When did you really start getting into acting? With my aunt’s support I set about learning everything I could about acting while I was staying in Seoul. I didnn’t know the first thing about it. But I was the eldest child and I did not want to bring shame to my family. When I look back, I think the reason I made it so far in this field is because of my pride and patience.  I had my first leading role when I was 25 and I loved it. At this time, Kim Ja-ok, Ko Doo-shim and I were very popular.

You were in a lot of movies in the 1970s but afterwards you seemed to switch to television parts.  I was in various kinds of movies in the past.  But always meeting new people on the movie set and shortly after parting ways only to meet another new group made me feel very uncomfortable.  I was also in some adult films but I stopped doing them because I was worried that my son would go into a video shop and find them.  That thought makes me laugh now.  Frankly, I was a terrible mother. I usually checked if he had done his homework with a phone call. I think now that I should have spent more time with him rather than working so much.

Your business venture ended quite messily. Although you won the lawsuit, it must have been quite stressful coming right after your divorce.   Owning a business was not for me.  I felt like a dog on a chain taking care of 80 or 90 employees.  After the rumors broke out, I wanted to die! But I couldn’t because I didn’t want people thinking, “She deserved to die.” I cannot tell you how much I suffered during that time.

How did you get through it?   Nothing could console me then and it made me very bitter towards my husband. I wanted to have it all–I don’t do anything in moderation.  I wanted to keep a generous mind toward everyone but I couldn’t do that within my own family.  I guess I can’t change who I am.

The movie Goodbye Mother has brought you back.  Yes but I was worried about negative comments because I am nearly 60.  Actors thrive on compliments.  I want to hear that my part was the best in the movie, not that I was the best.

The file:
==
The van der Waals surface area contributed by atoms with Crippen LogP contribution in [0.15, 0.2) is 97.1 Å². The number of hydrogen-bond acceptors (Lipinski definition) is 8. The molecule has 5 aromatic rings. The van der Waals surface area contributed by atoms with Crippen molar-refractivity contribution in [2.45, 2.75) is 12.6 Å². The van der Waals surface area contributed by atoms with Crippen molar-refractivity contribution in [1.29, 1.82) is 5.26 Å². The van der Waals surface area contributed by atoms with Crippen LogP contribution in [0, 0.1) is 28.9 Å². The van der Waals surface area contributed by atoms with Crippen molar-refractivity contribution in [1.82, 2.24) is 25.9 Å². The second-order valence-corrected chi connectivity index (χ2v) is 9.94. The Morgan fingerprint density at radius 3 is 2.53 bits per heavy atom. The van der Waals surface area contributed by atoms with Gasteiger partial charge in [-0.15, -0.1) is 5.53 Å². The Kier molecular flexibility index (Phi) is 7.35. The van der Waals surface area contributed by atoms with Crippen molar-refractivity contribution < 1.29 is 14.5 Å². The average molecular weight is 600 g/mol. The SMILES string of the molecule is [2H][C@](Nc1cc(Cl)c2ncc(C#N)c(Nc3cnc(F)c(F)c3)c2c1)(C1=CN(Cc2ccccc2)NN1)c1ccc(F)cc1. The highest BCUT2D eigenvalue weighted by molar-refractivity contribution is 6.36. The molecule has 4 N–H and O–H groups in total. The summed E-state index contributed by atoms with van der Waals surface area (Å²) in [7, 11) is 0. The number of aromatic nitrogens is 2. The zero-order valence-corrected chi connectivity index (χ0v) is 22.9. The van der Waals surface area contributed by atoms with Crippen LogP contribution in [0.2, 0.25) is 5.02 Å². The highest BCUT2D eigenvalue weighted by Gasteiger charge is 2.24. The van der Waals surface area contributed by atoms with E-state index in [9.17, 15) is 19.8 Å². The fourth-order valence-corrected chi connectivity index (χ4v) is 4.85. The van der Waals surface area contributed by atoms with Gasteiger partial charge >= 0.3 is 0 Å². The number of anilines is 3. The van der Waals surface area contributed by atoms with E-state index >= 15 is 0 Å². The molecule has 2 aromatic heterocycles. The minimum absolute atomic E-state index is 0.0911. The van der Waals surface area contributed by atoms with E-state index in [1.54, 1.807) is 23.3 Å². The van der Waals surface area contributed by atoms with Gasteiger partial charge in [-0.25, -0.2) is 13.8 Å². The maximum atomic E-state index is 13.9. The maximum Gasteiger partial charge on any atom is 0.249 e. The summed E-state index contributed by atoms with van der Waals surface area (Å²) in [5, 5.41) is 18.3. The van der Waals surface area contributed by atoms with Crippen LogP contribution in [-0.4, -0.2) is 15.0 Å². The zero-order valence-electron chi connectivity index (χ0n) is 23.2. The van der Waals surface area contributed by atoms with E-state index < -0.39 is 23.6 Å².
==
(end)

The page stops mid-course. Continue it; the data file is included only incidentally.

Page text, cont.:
As an actress, are you afraid of getting older?  Getting old is inevitable.  It is something people should just accept. No one can stay beautiful forever. However, age has its own beauty.  I think Meryl Streep’s wrinkles are beautiful, but not my own. If I had a calmer life, I would have taken better care of my skin.  But I am more interested in people referring to me as a good actress rather than a pretty face.

So are you going to continue acting?  Of course I will. I don’t think of myself as a star but while I was away from acting, fans kept asking when I would return.  I really appreciated that.  I appreciate all the love people have shown me and I am repaying that love by returning to acting.  However, I won’t rush into it and I will pursue it at my own pace.

3 Responses to “Kim Yeong-ae”

  1. ryan Says:

    Nothing wrong with being a little negative. This is a cool interview, thanks.

  2. Tom Says:

    I’m glad you like it (though my student deserves most the credit–I only edited it after she finished) I am thinking about posting more interviews by actors and directors starting next year (after the semester wraps up)and I get caught up on reposting the old articles.

  3. Lisa Says:

    Refreshingly honest, I would have said… I like her more for it. I’m just starting Hwang Jin Yi, so this is very timely (I don’t really know how I ended up on this page, I was looking around to see if you had a review/synopsis of Young Ja’s Heydays (Young Ja on the Loose) which I watched last night, I guess I got sidetracked).